Category Archives: Hidden History

July 25, 2017

Buffalo Bill & His “Blood-Thirsty” Indians

The hardest-fighting tribe of the American West devoured European audiences alive…with eloquence and wit!

“Heap-big Injun likum Paris?” asked The New York Times reporter.

Chief Daniel Black Horn replied, “I think it might facilitate matters for you if I refer you to our interpreter, Sam Lone Bear.”

At that point, the reporter asked Lone Bear in English if he spoke French. His reply was, “Oh yes, and I also speak German.”

Lone Bear then pointed out that he made it a point to learn English, French and German, and that he had visited Paris several times. This 1935 trip through Paris on his way to the Exposition Universelle in Brussels was his eighth trip to Europe.

The trip was Black Horn’s fifth to the continent and the seventh for his friend White Buffalo Man. Like Lone Bear, they first visited Europe with Buffalo Bill’s Wild West. So had Luther Standing Bear, who wrote about his visit to London with the Wild West: “I was sorry to leave this city, because I had been given a chance to see many wonderful sights and visit many interesting places.”

These Lakotas had discovered something…they liked performing, and they liked Europe. They were a logical choice for the arena. Buffalo Bill’s Wild West featured performers from other tribes—such as Arapahos, Pawnees and Crows—but the Lakotas had held out the longest against the encroachment of the U.S. Army, settlers and American culture.


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The Real History of The Crusades (Video)

Were the Crusades an unprovoked act of aggression on behalf of bloodthirsty Christians? Did the First Crusade mark the beginning of close to a millennium of hostility between Christianity and Islam, or did the conflict begin centuries earlier? Stefan Molyneux is joined by Dr. Duke Pesta to discuss the truth about the Crusades!

July 23, 2017

The surprising ancestry of ancient Egyptians: First ever genome study of mummies reveals they were more Turkish and European than African

Researchers performed a detailed analysis of the DNA of ancient mummies. They found that ancient Egyptians were closely related to European populations. Traditional communities in the Levant and Neolithic Europe were close relatives. Study found that modern Egyptians share more ancestry with Sub-Saharan Africans than ancient Egyptians did.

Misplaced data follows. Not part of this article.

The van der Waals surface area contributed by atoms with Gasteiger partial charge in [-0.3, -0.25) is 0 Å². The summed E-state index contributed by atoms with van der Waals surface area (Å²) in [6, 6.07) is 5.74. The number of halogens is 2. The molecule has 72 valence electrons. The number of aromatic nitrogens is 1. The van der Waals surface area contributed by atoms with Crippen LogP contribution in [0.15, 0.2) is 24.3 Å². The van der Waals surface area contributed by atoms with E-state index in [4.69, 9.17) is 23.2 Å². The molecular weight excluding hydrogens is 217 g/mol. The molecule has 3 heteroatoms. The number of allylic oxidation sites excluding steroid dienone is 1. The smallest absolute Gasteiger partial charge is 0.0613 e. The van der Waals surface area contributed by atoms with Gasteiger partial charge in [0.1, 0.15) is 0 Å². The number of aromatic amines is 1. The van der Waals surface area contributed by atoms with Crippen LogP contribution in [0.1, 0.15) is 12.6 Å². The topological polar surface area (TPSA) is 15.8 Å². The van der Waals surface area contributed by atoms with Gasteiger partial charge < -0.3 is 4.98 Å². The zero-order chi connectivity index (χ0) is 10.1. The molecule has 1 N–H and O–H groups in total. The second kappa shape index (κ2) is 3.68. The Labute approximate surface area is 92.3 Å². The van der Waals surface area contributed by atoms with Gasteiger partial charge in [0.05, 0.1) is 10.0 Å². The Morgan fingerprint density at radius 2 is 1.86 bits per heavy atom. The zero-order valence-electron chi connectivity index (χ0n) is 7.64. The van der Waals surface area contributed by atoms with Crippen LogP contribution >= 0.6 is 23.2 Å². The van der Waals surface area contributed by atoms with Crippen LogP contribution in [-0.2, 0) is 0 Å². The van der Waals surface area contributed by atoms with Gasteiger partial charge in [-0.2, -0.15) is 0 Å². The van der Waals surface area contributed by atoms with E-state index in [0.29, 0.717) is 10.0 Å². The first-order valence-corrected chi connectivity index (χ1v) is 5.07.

The first ever full-genome analysis of Ancient Egyptians shows they were more Turkish and European than African.

Scientists analysed ancient DNA from Egyptian mummies dating from 1400 BC to 400 AD and discovered they shared genes with people from the Mediterranean.

They found that ancient Egyptians were closely related to ancient populations in the Levant – now modern day Turkey, Syria, Jordan, Israel and Lebanon.

They were also genetically similar to Neolithic populations from the Anatolian Peninsula and Europe.

The groundbreaking study used recent advances in DNA sequencing techniques to undertake a closer examination of mummy genetics than ever before.

The study, published in Nature Communications, found that modern Egyptians share more ancestry with Sub-Saharan Africans than ancient Egyptians did.

The data shows that modern Egyptians share approximately eight per cent more ancestry on the nuclear level with Sub-Saharan African populations than with ancient Egyptians.


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July 20, 2017

Mother Teanga

The Irish language has roots stretching back at least 5,000 years, and shares words with Sanskrit, the ancient classical language of India.

Almost all of us can speak a little Irish, and often do. Words like “galore” and “brogue,” for example, or “smithereens” have all passed directly from Irish into English, often with little change to their original pronunciation.

So the next time you refer to a “banshee” or your “clan,” or the next time you sip a glass of “whiskey” – three more words that have made the linguistic leap from Irish to English – it’s worth noting that you’re actually using language that would have been comprehensible to the average person in an Irish village hundreds of years ago. Maybe even further back and much further afield too – the Irish language actually has roots stretching thousands of years into the past and a back story that links it with several European languages, and perhaps surprisingly, even some from much further afield.